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Adjunct: An Undigest

3.15  ·  Rating details ·  151 ratings  ·  16 reviews
Avant garde collection of observances and commentary on artists, musicians and their ilk interspersed with diary entries.
87 pages
Published 2004 by Edinburgh Review
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3.15  · 
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 ·  151 ratings  ·  16 reviews

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Tera Marie
Jul 17, 2008 rated it did not like it
While some may love this type of poetry. I could not stand any of it. It is bits and pieces of verbiage thrown together to make an unintelligible, nonsequential babbling of thought. If you are concrete-sequential like me, skip it. While the author is taking segments of conversations and news around him to create these poems, it makes absolutely no sense to the reader. I suppose someone more intellectual than I will find some redeeming value, but I am only glad to have completed this book and to ...more
Aug 01, 2012 rated it did not like it
This is probably the strangest entry to the 1001 list. I have no idea what the book is supposed to be about, let alone why it is on the list!
Jan 01, 2012 rated it did not like it
Recommends it for: no one
Recommended to M by: 1001 books to read before you die
I hated this book. It is a jumble of unconnected sentences. The back cover said it was "a compost of found and appropriated language stirred by a random number table." So it is a bit of nonsense. Any one can enter a bunch of unconnected sentences or thoughts and have a computer program mix it. This is not a novel or a book. I cannot believe this is on the 1001 books to read before you die list.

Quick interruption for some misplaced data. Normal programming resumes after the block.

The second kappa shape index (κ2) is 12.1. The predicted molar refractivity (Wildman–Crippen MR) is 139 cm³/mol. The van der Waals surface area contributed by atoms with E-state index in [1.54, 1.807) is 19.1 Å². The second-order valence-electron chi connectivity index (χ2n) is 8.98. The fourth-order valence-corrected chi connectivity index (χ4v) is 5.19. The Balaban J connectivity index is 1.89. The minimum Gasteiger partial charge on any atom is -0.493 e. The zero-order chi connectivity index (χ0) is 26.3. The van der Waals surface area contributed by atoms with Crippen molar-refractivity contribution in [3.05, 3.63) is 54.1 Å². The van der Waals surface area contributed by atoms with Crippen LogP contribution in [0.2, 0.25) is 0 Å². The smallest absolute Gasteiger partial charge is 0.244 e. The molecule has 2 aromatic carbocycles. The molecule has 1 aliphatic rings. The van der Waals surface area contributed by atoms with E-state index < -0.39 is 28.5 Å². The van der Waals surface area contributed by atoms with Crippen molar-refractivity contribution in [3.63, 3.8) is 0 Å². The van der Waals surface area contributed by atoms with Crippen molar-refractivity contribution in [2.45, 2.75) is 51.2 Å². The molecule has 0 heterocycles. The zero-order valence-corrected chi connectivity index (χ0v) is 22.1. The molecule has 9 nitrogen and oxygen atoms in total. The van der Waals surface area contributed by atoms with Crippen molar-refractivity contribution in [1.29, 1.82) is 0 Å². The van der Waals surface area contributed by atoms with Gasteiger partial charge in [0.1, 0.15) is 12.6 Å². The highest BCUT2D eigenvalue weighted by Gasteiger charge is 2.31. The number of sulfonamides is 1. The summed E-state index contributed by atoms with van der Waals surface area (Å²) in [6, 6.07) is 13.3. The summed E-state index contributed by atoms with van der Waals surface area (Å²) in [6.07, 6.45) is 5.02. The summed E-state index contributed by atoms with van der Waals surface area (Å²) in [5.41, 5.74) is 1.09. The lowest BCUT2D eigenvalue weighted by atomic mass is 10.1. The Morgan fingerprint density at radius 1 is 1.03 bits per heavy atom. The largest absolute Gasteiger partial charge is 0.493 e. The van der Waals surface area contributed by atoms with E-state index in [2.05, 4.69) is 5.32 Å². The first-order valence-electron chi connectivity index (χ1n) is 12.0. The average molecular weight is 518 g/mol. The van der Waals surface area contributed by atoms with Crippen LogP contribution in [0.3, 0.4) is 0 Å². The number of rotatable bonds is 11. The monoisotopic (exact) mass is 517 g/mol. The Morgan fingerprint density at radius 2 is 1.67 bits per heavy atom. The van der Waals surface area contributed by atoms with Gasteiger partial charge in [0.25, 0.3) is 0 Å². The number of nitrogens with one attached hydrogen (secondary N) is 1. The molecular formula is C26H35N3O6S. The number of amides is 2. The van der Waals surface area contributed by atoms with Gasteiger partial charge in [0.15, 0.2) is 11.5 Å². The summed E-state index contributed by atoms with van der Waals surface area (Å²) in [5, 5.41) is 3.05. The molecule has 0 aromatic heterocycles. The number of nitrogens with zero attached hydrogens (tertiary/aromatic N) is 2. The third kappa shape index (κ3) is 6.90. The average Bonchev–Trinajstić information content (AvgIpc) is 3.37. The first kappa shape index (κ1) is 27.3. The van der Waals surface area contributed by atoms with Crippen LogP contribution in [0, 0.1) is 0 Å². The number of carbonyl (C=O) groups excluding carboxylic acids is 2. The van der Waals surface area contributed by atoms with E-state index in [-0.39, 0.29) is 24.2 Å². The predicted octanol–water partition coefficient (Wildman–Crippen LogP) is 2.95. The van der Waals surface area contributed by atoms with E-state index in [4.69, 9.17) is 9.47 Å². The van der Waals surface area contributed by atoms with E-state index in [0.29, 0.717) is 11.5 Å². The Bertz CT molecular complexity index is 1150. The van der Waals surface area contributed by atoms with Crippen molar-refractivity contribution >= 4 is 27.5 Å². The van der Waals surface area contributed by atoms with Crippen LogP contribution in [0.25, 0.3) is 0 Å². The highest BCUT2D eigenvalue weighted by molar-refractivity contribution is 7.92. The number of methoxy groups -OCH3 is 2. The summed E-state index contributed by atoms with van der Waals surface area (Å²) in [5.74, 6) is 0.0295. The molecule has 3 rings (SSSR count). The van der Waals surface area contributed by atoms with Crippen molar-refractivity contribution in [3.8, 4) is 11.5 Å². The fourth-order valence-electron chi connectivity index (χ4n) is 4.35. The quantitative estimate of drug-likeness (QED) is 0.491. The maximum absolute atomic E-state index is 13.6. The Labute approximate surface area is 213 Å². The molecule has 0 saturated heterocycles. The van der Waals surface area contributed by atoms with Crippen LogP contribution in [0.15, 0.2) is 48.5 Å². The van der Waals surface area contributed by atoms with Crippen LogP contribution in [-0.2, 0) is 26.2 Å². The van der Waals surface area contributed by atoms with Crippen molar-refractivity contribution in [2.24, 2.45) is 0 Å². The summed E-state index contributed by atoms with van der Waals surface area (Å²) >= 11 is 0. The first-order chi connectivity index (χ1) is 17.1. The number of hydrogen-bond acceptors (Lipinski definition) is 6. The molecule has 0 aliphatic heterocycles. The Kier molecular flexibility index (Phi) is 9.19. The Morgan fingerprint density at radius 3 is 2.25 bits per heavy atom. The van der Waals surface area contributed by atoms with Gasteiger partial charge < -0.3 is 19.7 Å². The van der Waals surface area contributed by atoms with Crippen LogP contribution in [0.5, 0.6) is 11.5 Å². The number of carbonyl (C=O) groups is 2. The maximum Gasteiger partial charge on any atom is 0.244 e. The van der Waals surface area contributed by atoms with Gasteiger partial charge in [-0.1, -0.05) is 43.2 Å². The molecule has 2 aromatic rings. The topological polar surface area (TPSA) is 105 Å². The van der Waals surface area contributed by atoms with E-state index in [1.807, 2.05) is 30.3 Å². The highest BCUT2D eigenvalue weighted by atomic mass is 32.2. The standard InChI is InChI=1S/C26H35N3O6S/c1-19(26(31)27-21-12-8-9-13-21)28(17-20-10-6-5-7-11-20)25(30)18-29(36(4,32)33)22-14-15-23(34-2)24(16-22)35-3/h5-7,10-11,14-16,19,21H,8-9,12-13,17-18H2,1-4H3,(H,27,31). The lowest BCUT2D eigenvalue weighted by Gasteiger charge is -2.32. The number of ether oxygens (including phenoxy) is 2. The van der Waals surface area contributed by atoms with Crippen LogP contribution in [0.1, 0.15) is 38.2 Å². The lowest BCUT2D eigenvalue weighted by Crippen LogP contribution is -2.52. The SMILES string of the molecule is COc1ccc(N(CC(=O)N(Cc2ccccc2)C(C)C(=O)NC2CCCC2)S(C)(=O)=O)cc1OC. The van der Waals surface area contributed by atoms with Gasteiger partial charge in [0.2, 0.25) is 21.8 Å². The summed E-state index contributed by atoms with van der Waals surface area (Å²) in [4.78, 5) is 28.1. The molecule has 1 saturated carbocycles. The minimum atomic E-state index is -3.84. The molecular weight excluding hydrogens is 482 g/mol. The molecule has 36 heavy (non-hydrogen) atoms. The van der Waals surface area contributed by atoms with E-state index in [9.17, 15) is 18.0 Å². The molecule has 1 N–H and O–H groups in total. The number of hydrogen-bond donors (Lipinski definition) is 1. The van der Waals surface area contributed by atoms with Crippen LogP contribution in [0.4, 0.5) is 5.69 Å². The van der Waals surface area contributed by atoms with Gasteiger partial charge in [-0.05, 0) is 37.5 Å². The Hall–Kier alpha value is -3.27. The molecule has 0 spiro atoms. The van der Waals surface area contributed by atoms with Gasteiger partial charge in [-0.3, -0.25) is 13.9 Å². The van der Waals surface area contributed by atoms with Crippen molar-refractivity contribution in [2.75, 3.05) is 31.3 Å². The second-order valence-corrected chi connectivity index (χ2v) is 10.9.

Jul 22, 2014 rated it did not like it

That's all I have to say about this one.
Dec 19, 2017 rated it did not like it
What would happen if you wrote everything you thought, saw, felt or experienced as it happened. You too would have a nonsensical book of random sentences and words to sell. Why this is a must read selection in a the 1001 must read books is beyond me.

This is a ‘biography’ of the authors life that is not worth reading.
Jan 05, 2009 rated it it was amazing
One of the great things about Adjunct is that there is this kind of faint underlying presence, a bit like distant music or some neighbours arguing behind a wall, and sometimes when you're straining after it you discover you have these weird aptitudes you didn't know about and have difficulty naming.

Walking around after having read Adjunct for a bit can feel like walking around after having spent too long in a gallery. You keep spotting things and hearing things as though they were sentences in